A gauge of volatility in Malaysia’s ringgit rose to a two-month high and government bonds dropped amid a probe involving finances linked to a state investment company.
A task force that includes the police and the central bank is investigating a money trail that allegedly showed funds connected with 1Malaysia Development Bhd. ended up in Prime Minister Najib Razak’s bank accounts, a claim he has denied. The controversy has helped make the ringgit Asia’s worst-performing currency this year as a drop in Brent crude erodes earnings for the oil exporter. Prospects the U.S. will increase interest rates is also weighing on the currency.
“The situation in Malaysia is still uncertain given that the market is still looking for further developments regarding 1MDB,” said Irene Cheung, a currency strategist at Australia & New Zealand Banking Group Ltd. in Singapore. “The other thing we’re watching is oil prices, which have stumbled again.”
One-month implied volatility, a measure of expected moves in the exchange rate used to price options, climbed six basis points to 10.88 percent as of 5:15 p.m. in Kuala Lumpur. It earlier rose to 10.98 percent, the highest since May 8.
A Wall Street Journal report on July 3, citing documents from a government probe, said about $700 million may have moved through government agencies and companies linked to 1MDB before apparently appearing in the prime minister’s personal accounts. A legal letter has been sent to the publication, Najib’s spokesman Tengku Sariffuddin Tengku Ahmad said Wednesday.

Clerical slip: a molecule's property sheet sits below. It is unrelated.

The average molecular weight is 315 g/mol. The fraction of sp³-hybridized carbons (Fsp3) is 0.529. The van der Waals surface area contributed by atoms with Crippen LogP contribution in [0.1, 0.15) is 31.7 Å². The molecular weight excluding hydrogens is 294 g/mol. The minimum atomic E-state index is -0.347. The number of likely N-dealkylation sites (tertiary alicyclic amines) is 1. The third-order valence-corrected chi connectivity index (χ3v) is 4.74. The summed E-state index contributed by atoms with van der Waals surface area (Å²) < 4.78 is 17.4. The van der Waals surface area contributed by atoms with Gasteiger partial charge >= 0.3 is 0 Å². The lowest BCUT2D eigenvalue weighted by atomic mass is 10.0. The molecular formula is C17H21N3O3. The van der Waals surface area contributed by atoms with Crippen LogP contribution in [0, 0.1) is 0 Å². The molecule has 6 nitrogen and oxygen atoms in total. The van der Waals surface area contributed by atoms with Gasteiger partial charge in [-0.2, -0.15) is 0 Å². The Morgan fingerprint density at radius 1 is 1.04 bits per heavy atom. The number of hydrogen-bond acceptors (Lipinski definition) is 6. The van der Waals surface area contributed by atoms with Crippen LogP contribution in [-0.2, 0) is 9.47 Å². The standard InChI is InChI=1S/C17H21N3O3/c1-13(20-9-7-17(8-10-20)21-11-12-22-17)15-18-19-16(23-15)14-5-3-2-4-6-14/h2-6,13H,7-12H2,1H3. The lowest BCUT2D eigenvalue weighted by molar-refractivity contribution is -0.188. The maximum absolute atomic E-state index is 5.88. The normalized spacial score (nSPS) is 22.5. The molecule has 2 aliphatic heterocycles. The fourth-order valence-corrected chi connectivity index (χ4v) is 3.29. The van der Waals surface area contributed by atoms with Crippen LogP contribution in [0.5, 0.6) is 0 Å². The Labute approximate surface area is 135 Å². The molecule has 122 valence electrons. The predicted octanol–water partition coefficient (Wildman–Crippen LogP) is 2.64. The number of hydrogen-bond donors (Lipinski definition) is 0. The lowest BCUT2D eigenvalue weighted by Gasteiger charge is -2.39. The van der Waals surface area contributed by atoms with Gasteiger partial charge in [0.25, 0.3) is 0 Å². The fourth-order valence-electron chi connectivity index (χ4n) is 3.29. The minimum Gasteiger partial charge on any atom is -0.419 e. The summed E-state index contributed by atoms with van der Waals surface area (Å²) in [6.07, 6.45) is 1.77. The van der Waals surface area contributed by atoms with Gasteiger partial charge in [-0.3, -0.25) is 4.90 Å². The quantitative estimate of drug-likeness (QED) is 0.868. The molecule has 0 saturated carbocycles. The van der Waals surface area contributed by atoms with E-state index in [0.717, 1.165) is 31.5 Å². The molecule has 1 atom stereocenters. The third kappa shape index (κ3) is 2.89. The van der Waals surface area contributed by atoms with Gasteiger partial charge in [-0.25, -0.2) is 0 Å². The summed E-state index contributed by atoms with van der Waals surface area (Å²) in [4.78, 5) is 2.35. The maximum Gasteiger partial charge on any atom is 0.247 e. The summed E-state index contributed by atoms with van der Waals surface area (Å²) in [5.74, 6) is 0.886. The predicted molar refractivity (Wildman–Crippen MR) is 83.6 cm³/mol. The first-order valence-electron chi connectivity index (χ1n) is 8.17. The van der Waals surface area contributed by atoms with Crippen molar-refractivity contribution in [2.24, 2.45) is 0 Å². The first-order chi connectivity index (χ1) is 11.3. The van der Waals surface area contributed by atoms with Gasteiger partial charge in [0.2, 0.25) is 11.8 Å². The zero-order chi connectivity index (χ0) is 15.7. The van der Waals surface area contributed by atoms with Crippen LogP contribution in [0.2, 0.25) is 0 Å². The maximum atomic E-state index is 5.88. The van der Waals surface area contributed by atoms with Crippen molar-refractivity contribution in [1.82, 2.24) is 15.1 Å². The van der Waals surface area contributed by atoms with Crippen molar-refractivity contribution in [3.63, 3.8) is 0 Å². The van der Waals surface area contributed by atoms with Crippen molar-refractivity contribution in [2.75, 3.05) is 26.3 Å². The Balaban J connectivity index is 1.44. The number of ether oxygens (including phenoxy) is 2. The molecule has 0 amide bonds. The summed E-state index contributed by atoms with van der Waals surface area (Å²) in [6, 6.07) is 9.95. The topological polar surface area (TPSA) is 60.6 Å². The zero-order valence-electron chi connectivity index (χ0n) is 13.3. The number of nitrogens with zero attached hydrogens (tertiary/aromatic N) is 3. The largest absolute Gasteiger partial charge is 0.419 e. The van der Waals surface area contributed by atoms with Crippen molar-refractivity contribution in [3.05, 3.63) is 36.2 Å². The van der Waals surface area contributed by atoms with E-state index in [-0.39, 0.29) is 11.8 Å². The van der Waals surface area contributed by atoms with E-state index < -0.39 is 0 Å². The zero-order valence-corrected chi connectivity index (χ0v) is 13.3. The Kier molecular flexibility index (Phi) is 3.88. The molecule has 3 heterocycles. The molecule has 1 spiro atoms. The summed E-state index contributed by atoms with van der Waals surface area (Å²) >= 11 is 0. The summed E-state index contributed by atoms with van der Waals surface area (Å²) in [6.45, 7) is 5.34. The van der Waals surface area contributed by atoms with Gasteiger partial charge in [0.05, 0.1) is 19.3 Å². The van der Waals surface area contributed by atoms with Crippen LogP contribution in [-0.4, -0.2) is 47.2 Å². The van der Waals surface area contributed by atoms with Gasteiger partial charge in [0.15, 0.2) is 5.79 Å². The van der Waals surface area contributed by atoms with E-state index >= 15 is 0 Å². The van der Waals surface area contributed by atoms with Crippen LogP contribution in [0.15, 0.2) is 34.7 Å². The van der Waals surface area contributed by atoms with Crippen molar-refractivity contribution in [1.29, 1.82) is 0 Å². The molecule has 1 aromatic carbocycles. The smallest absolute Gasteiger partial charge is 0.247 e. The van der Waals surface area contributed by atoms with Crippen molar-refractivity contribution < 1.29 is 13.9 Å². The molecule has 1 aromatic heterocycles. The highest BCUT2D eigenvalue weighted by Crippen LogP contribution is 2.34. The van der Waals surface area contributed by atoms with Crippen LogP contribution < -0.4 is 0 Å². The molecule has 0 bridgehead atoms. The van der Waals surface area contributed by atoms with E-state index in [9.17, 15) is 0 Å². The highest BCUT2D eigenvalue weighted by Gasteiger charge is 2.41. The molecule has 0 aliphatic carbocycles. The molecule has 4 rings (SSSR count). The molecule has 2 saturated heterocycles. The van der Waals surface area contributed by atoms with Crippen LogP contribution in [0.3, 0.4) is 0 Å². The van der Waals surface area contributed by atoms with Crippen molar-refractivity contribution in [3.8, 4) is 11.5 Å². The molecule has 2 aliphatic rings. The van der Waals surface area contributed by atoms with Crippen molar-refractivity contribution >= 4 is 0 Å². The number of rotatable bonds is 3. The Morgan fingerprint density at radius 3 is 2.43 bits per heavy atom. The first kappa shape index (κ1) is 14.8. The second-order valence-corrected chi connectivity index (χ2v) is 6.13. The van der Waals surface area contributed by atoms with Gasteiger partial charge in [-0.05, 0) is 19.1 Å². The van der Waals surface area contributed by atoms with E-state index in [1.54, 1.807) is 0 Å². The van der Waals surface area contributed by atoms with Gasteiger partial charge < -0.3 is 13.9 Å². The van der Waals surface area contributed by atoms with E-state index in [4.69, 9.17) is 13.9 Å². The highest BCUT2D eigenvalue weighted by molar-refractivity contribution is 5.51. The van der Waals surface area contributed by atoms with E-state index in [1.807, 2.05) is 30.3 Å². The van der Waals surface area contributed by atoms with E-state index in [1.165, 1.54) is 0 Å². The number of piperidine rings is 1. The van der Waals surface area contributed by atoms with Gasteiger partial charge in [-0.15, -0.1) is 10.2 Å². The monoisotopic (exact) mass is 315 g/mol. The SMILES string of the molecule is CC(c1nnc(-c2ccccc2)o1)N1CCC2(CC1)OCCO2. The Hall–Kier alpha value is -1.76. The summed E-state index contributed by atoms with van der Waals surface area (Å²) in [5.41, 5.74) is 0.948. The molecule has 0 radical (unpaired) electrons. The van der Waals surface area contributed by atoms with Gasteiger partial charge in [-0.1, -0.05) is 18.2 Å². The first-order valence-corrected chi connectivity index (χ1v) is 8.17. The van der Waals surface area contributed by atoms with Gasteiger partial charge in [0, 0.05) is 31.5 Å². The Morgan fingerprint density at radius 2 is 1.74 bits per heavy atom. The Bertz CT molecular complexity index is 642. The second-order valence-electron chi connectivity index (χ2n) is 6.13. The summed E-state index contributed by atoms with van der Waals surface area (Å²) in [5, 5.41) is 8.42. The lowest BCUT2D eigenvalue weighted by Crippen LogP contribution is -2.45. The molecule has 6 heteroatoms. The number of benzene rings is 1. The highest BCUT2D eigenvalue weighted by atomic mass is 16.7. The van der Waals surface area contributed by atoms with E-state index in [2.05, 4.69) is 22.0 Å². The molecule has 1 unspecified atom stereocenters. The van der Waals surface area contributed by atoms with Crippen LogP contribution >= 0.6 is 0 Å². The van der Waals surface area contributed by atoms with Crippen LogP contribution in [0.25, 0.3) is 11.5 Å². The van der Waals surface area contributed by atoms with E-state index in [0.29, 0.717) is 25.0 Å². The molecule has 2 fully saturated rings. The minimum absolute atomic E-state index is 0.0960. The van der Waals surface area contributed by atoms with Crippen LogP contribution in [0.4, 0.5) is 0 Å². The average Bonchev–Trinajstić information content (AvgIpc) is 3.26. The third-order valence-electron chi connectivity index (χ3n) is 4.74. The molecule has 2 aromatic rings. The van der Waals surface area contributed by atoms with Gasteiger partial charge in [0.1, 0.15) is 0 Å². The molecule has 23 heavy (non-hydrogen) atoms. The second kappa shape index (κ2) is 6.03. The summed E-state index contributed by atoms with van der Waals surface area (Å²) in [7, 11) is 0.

Officials from the task force visited 1MDB’s Kuala Lumpur headquarters on Wednesday and were provided with “a number of documents and materials to aid with the investigations currently taking place,” the state investment company said in a statement.
The task force said Tuesday it had frozen six bank accounts believed linked to the probe, without saying who they belong to. The extra yield investors demand to hold 1MDB’s dollar bonds due in 2023 widened 88 basis points to a record 570, data compiled by Bloomberg show.
The yield on Malaysia’s government bonds due in 2017 rose 11 basis points to 3.31 percent, the biggest increase in more than a month, according to prices from Bursa Malaysia. The cost to insure the nation’s debt using five-year credit-default swaps climbed to 146, a level last reached in January.
The ringgit, which was little changed at 3.8077 a dollar on Wednesday, has declined 8.2 percent this year, according to prices from local banks compiled by Bloomberg. The currency surpassed 3.8 this week, the level at which it was pegged from 1998 to 2005.